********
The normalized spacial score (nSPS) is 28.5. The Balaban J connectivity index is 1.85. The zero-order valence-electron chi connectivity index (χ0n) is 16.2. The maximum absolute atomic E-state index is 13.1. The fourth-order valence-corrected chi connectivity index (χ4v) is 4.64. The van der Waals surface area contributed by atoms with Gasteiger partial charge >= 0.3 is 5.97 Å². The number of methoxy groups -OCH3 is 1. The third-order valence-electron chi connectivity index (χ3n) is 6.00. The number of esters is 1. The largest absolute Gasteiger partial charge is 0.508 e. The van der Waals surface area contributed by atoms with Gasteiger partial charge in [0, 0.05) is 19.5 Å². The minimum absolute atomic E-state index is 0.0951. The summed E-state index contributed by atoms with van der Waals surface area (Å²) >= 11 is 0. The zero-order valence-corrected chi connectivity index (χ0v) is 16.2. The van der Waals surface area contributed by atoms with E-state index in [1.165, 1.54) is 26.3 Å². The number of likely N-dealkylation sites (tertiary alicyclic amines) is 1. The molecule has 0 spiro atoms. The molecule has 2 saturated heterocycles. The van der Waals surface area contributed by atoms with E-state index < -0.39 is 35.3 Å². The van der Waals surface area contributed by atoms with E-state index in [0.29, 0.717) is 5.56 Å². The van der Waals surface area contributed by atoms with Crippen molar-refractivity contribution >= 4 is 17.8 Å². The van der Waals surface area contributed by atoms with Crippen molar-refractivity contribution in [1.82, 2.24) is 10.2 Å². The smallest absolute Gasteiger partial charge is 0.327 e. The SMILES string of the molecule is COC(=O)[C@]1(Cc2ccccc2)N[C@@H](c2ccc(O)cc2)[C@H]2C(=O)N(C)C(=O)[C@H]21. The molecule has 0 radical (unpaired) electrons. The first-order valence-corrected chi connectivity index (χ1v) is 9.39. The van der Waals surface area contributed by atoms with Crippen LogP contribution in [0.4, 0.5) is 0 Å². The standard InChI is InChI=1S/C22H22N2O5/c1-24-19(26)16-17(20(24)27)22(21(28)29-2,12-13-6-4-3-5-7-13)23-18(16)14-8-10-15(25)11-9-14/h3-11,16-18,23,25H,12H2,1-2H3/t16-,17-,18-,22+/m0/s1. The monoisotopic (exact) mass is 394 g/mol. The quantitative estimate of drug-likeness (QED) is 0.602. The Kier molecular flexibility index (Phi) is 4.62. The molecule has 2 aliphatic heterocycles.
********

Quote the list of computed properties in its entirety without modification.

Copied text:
The normalized spacial score (nSPS) is 28.5. The Balaban J connectivity index is 1.85. The zero-order valence-electron chi connectivity index (χ0n) is 16.2. The maximum absolute atomic E-state index is 13.1. The fourth-order valence-corrected chi connectivity index (χ4v) is 4.64. The van der Waals surface area contributed by atoms with Gasteiger partial charge >= 0.3 is 5.97 Å². The number of methoxy groups -OCH3 is 1. The third-order valence-electron chi connectivity index (χ3n) is 6.00. The number of esters is 1. The largest absolute Gasteiger partial charge is 0.508 e. The van der Waals surface area contributed by atoms with Gasteiger partial charge in [0, 0.05) is 19.5 Å². The minimum absolute atomic E-state index is 0.0951. The summed E-state index contributed by atoms with van der Waals surface area (Å²) >= 11 is 0. The zero-order valence-corrected chi connectivity index (χ0v) is 16.2. The van der Waals surface area contributed by atoms with E-state index in [1.165, 1.54) is 26.3 Å². The number of likely N-dealkylation sites (tertiary alicyclic amines) is 1. The molecule has 0 spiro atoms. The molecule has 2 saturated heterocycles. The van der Waals surface area contributed by atoms with E-state index < -0.39 is 35.3 Å². The van der Waals surface area contributed by atoms with E-state index in [0.29, 0.717) is 5.56 Å². The van der Waals surface area contributed by atoms with Crippen molar-refractivity contribution >= 4 is 17.8 Å². The van der Waals surface area contributed by atoms with Crippen molar-refractivity contribution in [1.82, 2.24) is 10.2 Å². The smallest absolute Gasteiger partial charge is 0.327 e. The SMILES string of the molecule is COC(=O)[C@]1(Cc2ccccc2)N[C@@H](c2ccc(O)cc2)[C@H]2C(=O)N(C)C(=O)[C@H]21. The molecule has 0 radical (unpaired) electrons. The first-order valence-corrected chi connectivity index (χ1v) is 9.39. The van der Waals surface area contributed by atoms with Crippen LogP contribution in [0.4, 0.5) is 0 Å². The standard InChI is InChI=1S/C22H22N2O5/c1-24-19(26)16-17(20(24)27)22(21(28)29-2,12-13-6-4-3-5-7-13)23-18(16)14-8-10-15(25)11-9-14/h3-11,16-18,23,25H,12H2,1-2H3/t16-,17-,18-,22+/m0/s1. The monoisotopic (exact) mass is 394 g/mol. The quantitative estimate of drug-likeness (QED) is 0.602. The Kier molecular flexibility index (Phi) is 4.62. The molecule has 2 aliphatic heterocycles.